Moviegoers are taking in the Hollywood gospel of Primary Colors this week: that a thinly fictionalized President with his heart in the right place should feel free to live it up and then lie and violate any oath he takes as long as he cares about the right things. How strange: a movie that clings to the very point its author made in the book.
On August 8, 1997, the author of Primary Colors, former Newsweek and CBS News contributor Joe Klein, elaborated on his philosophy on Tim Russert's CNBC show.
Russert asked: "You told The New York Times something I found very interesting and let me just read it for our viewers. "We define the character issue so narrowly. My idea of a great President is a guy who cheated on his wife in such a damaging way it pretty much ended their marriage, drank a pitcher of martinis every night, cheated at poker with his friends, lied to his staff, sicked the IRS on his enemies, and my father voted for him four times - FDR." Klein replied: "That was inaccurate, my father pointed out to me. It wasn't him. My grandfather voted for him. But it's true, absolutely true." Klein isn't alone:
In an October 17, 1994 appearance on Russert's CNBC show, CBS reporter Lesley Stahl celebrated a new documentary on Franklin Roosevelt, and mourned the media's focus on a President's personal life. When Russert asked if the media should return to that protective code, Stahl replied: "In my personal opinion, yes. I think it has almost nothing to do with leadership....I was watching FDR. Here was a man who was cheating on his wife, someone in the show said he lied constantly, he was a great liar. He was a great poker player. He had all these flaws. He was a brilliant leader of this country. He took us, he saved us from the Depression, he brought us into that war. And even I wanted to follow him after watching him just a couple of hours."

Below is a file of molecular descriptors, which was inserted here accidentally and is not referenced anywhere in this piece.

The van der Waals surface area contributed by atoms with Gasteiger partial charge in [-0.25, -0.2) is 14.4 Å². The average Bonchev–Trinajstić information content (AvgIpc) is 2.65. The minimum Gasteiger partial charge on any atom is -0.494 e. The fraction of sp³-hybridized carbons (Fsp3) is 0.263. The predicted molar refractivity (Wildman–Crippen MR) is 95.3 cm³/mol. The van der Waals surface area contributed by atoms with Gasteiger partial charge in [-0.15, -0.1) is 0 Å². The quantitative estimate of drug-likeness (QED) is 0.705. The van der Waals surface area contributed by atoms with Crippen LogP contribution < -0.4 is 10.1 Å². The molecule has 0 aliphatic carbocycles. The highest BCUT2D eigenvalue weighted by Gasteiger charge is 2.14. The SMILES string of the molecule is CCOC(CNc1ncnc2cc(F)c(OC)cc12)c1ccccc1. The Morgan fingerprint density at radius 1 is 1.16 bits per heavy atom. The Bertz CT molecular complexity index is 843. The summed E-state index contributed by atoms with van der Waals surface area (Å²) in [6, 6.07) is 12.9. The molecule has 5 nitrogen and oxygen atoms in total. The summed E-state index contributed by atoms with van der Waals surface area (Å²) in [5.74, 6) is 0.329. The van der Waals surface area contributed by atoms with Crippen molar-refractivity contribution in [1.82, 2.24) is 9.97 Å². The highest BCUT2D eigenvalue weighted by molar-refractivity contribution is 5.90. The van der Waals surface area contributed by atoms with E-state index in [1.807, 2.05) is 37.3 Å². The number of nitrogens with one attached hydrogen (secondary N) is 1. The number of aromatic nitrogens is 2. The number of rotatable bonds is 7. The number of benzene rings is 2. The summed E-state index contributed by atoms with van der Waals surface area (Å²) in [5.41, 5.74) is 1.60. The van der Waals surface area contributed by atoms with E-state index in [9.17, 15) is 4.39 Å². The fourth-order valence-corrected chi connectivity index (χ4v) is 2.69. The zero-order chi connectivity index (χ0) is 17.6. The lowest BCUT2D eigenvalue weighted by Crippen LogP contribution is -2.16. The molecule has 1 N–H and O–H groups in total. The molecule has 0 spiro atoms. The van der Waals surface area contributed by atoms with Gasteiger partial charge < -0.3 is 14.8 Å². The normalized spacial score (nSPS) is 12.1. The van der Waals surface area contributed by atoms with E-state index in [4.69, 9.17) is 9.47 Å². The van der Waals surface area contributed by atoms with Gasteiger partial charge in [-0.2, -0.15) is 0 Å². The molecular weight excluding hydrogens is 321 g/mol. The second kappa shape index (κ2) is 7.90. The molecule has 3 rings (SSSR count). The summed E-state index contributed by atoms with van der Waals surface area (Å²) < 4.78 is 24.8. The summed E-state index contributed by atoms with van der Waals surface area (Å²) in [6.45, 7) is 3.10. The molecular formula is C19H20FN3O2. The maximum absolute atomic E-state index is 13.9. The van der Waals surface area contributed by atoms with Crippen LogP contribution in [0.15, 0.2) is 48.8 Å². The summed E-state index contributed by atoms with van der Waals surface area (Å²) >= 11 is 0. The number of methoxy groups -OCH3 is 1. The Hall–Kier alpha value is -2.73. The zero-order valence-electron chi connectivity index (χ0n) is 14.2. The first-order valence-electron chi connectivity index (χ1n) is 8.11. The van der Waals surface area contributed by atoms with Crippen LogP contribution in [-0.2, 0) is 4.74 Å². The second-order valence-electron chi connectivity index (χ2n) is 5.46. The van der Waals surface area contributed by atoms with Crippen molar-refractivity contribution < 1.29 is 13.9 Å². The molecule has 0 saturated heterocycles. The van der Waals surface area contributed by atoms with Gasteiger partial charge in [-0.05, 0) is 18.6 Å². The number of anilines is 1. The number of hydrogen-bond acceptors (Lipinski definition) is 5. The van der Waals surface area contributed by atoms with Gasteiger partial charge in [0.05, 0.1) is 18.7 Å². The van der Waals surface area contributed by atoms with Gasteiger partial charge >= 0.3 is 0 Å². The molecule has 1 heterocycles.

In one of his few NBC Nightly News commentaries on April 11, 1995, PBS omnipresence Bill Moyers remembered FDR: "The man was flawed, crafty, conniving, dissembling, didn't seem to matter. We didn't even know about the wheelchair and braces, or hear whispers about other women. What we heard on the radio was the cheerful aristocrat speaking up for common people. The message is what mattered. Class and power were not fixed by nature, inequality was wrong and unemployment humiliating, runaway capitalism could be tamed, privilege checked, monopolies broken up, an end put to government by organized money."
When the Presidents were Republican, Moyers hardly took the position "dissembling didn't matter" [see box]. He grumbled that America under Reagan and Bush "preferred the comfortable lie to the uncomfortable truth." Joe "Anonymous" Klein agreed when he scorned the 1992 GOP convention: "The Republican Party reached an unimaginably slouchy, and brazen, and constant level of mendacity last week.... [Bush] is in campaign mode now, which means mendacity doesn't matter, aggression is all, and wall-to-wall ugly is the order of battle for the duration." Mendacity matters - unless a really great presidency or a good book and movie deal comes along. - Tim Graham